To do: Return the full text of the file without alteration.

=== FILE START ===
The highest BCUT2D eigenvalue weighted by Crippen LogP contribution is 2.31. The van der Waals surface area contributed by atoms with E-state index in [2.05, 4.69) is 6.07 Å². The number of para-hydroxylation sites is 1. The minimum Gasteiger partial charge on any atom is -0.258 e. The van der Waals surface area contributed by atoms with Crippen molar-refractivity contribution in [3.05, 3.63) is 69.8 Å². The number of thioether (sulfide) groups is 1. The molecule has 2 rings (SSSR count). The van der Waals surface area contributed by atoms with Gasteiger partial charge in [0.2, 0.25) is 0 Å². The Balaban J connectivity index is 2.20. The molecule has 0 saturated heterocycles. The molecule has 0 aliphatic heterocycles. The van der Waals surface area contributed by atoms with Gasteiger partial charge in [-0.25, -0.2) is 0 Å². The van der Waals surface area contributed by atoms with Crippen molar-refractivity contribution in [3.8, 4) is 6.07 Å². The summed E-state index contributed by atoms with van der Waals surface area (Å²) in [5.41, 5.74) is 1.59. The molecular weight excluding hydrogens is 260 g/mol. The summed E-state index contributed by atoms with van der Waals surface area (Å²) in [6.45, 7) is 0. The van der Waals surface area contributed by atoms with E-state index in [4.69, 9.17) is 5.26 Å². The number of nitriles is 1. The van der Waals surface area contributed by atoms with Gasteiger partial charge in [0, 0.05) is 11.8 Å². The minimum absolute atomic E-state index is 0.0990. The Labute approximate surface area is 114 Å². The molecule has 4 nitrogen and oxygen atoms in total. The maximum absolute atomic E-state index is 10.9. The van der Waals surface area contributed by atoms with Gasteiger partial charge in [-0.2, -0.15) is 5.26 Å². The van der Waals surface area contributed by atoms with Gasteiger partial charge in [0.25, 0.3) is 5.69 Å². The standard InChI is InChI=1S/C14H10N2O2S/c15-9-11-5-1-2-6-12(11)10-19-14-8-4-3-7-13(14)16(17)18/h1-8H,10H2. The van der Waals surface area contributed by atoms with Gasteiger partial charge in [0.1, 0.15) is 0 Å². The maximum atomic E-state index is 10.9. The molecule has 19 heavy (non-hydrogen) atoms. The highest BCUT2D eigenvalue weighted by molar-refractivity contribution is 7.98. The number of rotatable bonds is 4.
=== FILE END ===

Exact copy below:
The highest BCUT2D eigenvalue weighted by Crippen LogP contribution is 2.31. The van der Waals surface area contributed by atoms with E-state index in [2.05, 4.69) is 6.07 Å². The number of para-hydroxylation sites is 1. The minimum Gasteiger partial charge on any atom is -0.258 e. The van der Waals surface area contributed by atoms with Crippen molar-refractivity contribution in [3.05, 3.63) is 69.8 Å². The number of thioether (sulfide) groups is 1. The molecule has 2 rings (SSSR count). The van der Waals surface area contributed by atoms with Gasteiger partial charge in [0.2, 0.25) is 0 Å². The Balaban J connectivity index is 2.20. The molecule has 0 saturated heterocycles. The molecule has 0 aliphatic heterocycles. The van der Waals surface area contributed by atoms with Gasteiger partial charge in [-0.25, -0.2) is 0 Å². The van der Waals surface area contributed by atoms with Crippen molar-refractivity contribution in [3.8, 4) is 6.07 Å². The summed E-state index contributed by atoms with van der Waals surface area (Å²) in [5.41, 5.74) is 1.59. The molecular weight excluding hydrogens is 260 g/mol. The summed E-state index contributed by atoms with van der Waals surface area (Å²) in [6.45, 7) is 0. The van der Waals surface area contributed by atoms with E-state index in [4.69, 9.17) is 5.26 Å². The number of nitriles is 1. The van der Waals surface area contributed by atoms with Gasteiger partial charge in [0, 0.05) is 11.8 Å². The minimum absolute atomic E-state index is 0.0990. The Labute approximate surface area is 114 Å². The molecule has 4 nitrogen and oxygen atoms in total. The maximum absolute atomic E-state index is 10.9. The van der Waals surface area contributed by atoms with Gasteiger partial charge in [-0.2, -0.15) is 5.26 Å². The van der Waals surface area contributed by atoms with Gasteiger partial charge in [0.25, 0.3) is 5.69 Å². The standard InChI is InChI=1S/C14H10N2O2S/c15-9-11-5-1-2-6-12(11)10-19-14-8-4-3-7-13(14)16(17)18/h1-8H,10H2. The van der Waals surface area contributed by atoms with Gasteiger partial charge in [0.1, 0.15) is 0 Å². The maximum atomic E-state index is 10.9. The molecule has 19 heavy (non-hydrogen) atoms. The highest BCUT2D eigenvalue weighted by molar-refractivity contribution is 7.98. The number of rotatable bonds is 4.